And for once I was SuperMom

Wednesday, May 29, 2013


Have you seen this video?

First of all I would like all my Asian friends to start doing this.  Please.

I used to work at international school in Nairobi, I had a conversation with a mom once that made me cringe.  She was of Asian heritage, and that school was so international that I'd gotten used to a more open discussion about race and ethnicity.
"So where are you from?"  I asked, expecting Korea or China.
"Seattle," was the response.  Right, I'm that guy.  Awesome.

The thing that singes the most about this video is the idea that if you're not white you must be from somewhere else.  If you're white you have the right to claim your ethnicity as an American.  While those who are non-white must be from somewhere else.  Except that the actress pointed out in the video that unless you are Native American, you are from somewhere else.
My husband's mom is Australian, and his father's side of the family has only been in America for a few generations, because he is white no one assumes otherwise.  He likes to tell people that he is Australian African American (his dad, yes he is white, was born in Kenya).

One of my childhood friends is half Chinese.  Once in high school her mother came to school and gave a little talk about their heritage and shared some food and stories.  I remember it being almost a revelation, she was my friend.  Not my Chinese friend.  My friend.  All of her, a whole person, no labels.  Why would pictures of her Grandparents be any more interesting than pictures of my Grandparents?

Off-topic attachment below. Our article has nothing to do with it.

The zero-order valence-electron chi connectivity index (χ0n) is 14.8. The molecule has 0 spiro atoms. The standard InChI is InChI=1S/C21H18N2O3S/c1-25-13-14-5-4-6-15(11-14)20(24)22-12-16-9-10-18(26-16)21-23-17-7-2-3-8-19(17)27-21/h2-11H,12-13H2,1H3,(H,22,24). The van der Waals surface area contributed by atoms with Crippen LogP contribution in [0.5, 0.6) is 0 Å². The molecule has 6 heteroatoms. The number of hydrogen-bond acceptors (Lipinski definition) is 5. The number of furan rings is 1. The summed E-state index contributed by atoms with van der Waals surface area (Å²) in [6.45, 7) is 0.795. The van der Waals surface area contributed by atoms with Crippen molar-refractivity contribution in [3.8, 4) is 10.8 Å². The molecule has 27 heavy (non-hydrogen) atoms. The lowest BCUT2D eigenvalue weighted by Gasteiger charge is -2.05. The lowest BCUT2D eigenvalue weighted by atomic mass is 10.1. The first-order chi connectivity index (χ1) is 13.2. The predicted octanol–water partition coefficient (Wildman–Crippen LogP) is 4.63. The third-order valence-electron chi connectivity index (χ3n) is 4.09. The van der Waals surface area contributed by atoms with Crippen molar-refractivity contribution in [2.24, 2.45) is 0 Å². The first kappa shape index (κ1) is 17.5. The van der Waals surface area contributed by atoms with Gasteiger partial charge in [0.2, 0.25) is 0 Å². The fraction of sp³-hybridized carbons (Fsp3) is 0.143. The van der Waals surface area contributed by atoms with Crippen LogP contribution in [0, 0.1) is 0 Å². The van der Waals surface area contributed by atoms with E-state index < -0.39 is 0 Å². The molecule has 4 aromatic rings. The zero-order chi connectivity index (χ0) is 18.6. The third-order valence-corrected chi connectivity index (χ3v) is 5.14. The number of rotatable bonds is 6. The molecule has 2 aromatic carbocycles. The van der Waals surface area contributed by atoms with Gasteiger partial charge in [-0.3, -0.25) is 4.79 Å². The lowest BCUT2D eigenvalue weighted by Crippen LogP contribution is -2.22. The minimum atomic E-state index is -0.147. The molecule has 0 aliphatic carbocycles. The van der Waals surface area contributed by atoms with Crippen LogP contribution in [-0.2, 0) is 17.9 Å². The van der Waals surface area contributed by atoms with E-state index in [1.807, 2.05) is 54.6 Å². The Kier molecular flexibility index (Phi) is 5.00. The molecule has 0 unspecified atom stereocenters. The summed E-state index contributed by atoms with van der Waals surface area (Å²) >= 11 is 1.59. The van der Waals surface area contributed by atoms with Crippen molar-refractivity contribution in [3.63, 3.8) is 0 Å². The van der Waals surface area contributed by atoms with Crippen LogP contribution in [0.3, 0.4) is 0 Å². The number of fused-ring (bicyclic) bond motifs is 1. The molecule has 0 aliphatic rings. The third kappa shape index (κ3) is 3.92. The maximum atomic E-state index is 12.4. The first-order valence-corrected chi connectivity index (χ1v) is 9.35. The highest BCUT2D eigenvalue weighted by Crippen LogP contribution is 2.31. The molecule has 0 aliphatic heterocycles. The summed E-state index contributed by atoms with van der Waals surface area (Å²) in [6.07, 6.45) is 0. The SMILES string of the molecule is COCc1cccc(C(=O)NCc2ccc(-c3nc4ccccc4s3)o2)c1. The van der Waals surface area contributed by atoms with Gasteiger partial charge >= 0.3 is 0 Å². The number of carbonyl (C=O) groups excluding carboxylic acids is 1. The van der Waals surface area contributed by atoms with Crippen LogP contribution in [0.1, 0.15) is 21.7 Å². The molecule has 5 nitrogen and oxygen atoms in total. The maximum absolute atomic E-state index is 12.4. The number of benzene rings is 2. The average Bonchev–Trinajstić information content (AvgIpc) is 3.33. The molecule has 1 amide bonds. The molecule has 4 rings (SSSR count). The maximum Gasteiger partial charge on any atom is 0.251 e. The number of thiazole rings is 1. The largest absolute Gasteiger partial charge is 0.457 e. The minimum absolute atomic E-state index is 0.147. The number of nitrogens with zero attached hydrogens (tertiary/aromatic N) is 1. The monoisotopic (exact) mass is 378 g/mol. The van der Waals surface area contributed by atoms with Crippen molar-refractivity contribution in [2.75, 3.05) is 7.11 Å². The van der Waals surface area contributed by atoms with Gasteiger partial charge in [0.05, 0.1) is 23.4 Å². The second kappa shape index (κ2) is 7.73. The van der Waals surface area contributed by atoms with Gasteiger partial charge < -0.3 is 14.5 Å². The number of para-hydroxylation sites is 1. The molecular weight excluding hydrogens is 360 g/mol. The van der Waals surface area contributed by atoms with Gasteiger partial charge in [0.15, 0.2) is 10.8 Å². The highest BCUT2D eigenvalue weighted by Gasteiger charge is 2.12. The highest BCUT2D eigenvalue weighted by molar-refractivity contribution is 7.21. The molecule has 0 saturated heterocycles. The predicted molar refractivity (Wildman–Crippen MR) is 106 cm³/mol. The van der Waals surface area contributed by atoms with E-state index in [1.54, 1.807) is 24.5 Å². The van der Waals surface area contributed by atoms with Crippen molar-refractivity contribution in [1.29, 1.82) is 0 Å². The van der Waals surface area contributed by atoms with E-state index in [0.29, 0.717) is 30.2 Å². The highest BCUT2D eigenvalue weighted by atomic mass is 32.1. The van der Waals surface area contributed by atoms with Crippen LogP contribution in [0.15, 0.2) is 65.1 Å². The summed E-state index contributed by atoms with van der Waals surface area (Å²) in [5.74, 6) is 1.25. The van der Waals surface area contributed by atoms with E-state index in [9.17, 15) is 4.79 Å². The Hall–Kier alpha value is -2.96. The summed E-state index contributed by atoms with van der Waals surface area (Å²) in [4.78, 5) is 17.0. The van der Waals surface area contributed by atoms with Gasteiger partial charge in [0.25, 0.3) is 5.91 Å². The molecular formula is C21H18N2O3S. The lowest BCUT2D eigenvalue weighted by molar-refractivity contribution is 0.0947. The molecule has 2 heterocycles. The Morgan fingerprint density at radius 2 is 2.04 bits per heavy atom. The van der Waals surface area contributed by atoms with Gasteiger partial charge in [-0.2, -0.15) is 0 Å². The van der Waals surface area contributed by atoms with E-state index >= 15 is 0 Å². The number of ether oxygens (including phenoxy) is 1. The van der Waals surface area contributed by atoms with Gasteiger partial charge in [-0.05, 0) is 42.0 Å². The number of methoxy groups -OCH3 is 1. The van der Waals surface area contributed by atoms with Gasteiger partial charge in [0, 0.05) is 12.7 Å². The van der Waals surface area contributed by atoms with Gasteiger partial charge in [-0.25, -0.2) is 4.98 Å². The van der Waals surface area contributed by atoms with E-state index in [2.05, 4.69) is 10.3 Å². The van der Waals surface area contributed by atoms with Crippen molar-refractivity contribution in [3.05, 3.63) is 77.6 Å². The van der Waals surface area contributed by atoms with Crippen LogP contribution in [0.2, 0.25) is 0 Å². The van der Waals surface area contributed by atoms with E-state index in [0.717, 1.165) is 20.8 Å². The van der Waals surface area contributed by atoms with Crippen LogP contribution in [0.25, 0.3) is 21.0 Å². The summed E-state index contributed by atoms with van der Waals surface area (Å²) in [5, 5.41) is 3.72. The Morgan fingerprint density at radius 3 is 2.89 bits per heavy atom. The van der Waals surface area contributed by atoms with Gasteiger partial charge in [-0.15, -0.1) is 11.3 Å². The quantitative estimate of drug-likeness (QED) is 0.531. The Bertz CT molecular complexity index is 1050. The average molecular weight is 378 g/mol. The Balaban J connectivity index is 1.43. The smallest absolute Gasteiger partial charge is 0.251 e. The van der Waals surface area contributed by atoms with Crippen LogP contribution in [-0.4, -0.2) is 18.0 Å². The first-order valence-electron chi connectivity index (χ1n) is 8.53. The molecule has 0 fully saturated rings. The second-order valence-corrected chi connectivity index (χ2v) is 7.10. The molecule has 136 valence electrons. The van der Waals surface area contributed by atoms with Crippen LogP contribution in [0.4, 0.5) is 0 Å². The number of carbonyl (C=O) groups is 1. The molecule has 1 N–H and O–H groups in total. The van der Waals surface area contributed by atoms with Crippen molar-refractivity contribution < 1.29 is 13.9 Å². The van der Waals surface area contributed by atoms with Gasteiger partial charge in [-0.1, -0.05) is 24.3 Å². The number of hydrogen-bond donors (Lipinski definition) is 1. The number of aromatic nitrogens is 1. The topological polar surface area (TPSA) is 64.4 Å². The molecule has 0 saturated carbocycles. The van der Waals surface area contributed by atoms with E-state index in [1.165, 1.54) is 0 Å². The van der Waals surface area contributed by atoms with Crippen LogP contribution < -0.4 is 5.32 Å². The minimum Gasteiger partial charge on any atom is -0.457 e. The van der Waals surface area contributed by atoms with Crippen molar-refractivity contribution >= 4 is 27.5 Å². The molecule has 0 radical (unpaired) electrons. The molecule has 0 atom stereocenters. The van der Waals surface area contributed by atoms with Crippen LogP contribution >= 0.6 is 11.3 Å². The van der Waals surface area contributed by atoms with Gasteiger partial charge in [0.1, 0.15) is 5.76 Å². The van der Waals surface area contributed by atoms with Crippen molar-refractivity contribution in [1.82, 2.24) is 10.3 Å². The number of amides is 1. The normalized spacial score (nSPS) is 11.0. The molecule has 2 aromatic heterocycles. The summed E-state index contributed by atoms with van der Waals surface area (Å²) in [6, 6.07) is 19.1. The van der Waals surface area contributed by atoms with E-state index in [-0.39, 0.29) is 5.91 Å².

We need to get to a place where we see people as people.  Our heritage is important to us, who we are and where we are from can define us, even if we choose to reject it, that rejection can define just as much.  I have had a lot of wonderful conversations with people about their heritage, most of the time if you recognize where they are from and have some experience of that culture people are excited and happy to share.  I have known a lot of Koreans that were thrilled when you recognized their ethnicity, sometimes I think they were just glad you didn't think they were Chinese.

Here's the thing though, it's when you know them as a person.  Not as an Asian.  Or an Australian.  But as a person, that's when barriers come down
And every time you treat someone as 'Asian' you rob them of their humanity.


Madame Heather said...

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Heather P
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Angela @ Time with A & N said...

Great post. Almost eight years I started working at an incredibly diverse school with students that originate from over 30 different countries. As a Midwest white girl, it was the best eye opening experience I ever gave to myself. I talk a lot to my students about acceptance and ethnicity and stereotypes and how we are all one race, the human race.